Concerns have been raised after home care recipients said they had been encouraged to employ family members by getting them to sign up to aged care platforms.
Public health researcher and aged care consumer advocate Sarah Russell surveyed 30 home care self-managers about their experiences and reports her findings in a paper titled Consumer experiences of self-managing a home care package.
Dr Russell’s survey found it was common for self-managers to engage support workers via online platforms like Mable and Careseekers, which enable them to search for and connect directly with independent workers listed on a website.
Some survey participants said the platform they were using had encouraged family members to join as a support worker, and expressed concern this was “abusing the system”.
One respondent said she had received emails from an online platform encouraging her to recruit family or neighbours as carers onto their platform.
“I don’t think it’s right for a daughter who might get a carers’ pension from the government also taking money from the government’s home care package as a paid carer,” she is quoted as saying in the report.
Another respondent said an online platform had encouraged family members to join up.
“So family members were paid to take a parent to doctor appointments, shopping, gardening, cleaning etc. Sometimes the family member also received a carers’ pension,” she said.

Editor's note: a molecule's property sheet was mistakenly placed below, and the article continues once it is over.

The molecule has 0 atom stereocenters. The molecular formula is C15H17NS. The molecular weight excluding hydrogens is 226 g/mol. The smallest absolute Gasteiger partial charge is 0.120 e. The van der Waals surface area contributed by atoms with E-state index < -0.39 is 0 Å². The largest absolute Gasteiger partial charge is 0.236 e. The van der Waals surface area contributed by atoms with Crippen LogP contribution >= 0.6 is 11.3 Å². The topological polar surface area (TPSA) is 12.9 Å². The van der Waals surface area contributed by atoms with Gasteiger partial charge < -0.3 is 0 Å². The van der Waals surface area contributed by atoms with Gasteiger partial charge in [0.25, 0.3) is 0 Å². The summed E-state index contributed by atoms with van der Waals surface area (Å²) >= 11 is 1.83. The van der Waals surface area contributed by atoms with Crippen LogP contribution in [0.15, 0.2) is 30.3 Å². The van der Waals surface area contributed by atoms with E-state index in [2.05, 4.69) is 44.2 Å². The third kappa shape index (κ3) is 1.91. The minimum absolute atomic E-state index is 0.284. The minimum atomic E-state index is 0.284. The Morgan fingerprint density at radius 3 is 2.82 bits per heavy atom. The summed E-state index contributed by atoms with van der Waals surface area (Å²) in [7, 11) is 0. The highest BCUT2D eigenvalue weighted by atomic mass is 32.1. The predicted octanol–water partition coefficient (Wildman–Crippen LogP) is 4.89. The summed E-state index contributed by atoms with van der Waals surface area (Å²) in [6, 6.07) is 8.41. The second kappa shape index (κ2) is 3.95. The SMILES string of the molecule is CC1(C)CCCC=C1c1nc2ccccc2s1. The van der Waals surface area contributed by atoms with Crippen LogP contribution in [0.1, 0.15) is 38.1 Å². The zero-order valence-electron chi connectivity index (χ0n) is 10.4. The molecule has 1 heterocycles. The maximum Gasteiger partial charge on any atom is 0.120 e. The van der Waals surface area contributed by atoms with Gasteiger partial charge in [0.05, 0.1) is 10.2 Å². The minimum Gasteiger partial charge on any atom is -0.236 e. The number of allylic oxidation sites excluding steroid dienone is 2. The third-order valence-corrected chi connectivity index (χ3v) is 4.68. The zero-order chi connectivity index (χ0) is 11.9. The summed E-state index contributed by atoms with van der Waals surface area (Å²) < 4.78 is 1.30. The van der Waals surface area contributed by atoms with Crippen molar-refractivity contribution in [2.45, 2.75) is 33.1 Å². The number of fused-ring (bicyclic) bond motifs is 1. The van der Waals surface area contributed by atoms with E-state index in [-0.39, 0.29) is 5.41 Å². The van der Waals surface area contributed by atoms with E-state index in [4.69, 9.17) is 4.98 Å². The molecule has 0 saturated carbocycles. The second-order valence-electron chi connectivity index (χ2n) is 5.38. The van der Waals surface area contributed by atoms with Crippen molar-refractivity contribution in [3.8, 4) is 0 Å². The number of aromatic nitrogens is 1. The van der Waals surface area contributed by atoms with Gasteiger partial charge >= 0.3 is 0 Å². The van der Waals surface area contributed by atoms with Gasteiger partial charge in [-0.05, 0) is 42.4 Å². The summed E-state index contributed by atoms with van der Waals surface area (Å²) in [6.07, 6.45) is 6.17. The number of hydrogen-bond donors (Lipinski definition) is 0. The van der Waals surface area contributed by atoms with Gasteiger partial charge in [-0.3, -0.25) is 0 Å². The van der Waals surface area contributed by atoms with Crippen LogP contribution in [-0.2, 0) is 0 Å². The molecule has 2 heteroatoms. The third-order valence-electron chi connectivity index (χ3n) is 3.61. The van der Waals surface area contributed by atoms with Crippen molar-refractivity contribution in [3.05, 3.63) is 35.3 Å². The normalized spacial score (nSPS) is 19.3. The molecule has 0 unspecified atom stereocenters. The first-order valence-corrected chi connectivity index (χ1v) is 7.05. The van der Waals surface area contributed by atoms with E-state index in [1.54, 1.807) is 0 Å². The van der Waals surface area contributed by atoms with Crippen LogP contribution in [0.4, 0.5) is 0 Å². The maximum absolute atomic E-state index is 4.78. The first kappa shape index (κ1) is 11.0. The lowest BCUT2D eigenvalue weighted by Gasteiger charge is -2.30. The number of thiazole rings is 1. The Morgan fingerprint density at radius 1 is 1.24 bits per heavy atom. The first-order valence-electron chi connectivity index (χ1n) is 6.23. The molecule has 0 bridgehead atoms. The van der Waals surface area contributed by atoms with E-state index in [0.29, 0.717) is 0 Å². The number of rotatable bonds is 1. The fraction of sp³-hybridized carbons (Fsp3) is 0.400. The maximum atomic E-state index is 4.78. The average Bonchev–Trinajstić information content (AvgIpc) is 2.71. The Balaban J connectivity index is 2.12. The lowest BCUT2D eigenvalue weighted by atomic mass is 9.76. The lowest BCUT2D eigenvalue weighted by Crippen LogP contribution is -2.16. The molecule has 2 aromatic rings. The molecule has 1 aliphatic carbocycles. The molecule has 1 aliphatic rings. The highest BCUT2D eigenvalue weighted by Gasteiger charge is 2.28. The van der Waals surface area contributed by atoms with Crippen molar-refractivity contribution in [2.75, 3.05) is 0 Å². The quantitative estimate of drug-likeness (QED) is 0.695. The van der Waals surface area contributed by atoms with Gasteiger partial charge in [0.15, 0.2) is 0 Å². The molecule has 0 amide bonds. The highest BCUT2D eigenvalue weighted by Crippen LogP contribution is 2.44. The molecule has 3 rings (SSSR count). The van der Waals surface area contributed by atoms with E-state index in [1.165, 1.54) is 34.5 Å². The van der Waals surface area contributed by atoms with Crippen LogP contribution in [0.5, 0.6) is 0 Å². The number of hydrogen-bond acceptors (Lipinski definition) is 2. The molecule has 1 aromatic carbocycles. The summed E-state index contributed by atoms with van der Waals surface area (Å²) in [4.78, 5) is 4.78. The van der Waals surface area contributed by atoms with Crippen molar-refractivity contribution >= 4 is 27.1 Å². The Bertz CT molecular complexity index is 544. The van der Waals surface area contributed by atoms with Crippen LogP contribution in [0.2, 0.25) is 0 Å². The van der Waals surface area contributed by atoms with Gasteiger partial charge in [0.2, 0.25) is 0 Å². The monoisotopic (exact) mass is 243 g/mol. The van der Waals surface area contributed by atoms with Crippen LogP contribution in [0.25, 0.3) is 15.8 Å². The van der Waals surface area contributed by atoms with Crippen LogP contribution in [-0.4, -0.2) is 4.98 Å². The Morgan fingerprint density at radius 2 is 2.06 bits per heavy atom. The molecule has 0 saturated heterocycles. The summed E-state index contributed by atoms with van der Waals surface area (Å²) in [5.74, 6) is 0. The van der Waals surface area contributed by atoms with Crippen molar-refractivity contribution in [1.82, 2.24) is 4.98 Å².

However, others liked the arrangement.
“Our daughter is a registered nurse. She signed up with an online platform. We could then hire her as one of my husband’s nurses. This is just fabulous,” the respondent said.
Dr Russell said this practice meant the family member could potentially be paid from home care package funds while the platform took a fee from both parties.
“Using a family member needs proper checks to make sure that it’s not being rorted,” she told Community Care Review.
Inviting informal carers
Mable, Australia’s largest online network of independent support workers, gives people who sign up to the platform the opportunity to name an informal carer who can be invited to join up.
Mable says the nominated person doesn’t require specific qualifications or certifications unless they are providing personal care or specialist medical services, or using specialist equipment.
“If you already have an informal support network in place and want to invite them to Mable to be part of your team, we’ve made it even easier,” it says on its website.
“Maybe it’s a neighbour who gives you a lift from time to time, or a student from the community who pops around to mow the lawn for a little cash in hand. It could be a friend who helps you with shopping, or who supports you when you’re going for a night out.
“With the introduction of the NDIS and Consumer Directed Aged Care, you can now use your government funding to pay these people via Mable as part of your formal support team … subject to a specific application process.”
A spokesman said that Mable did not directly contact people encouraging family members to be engaged.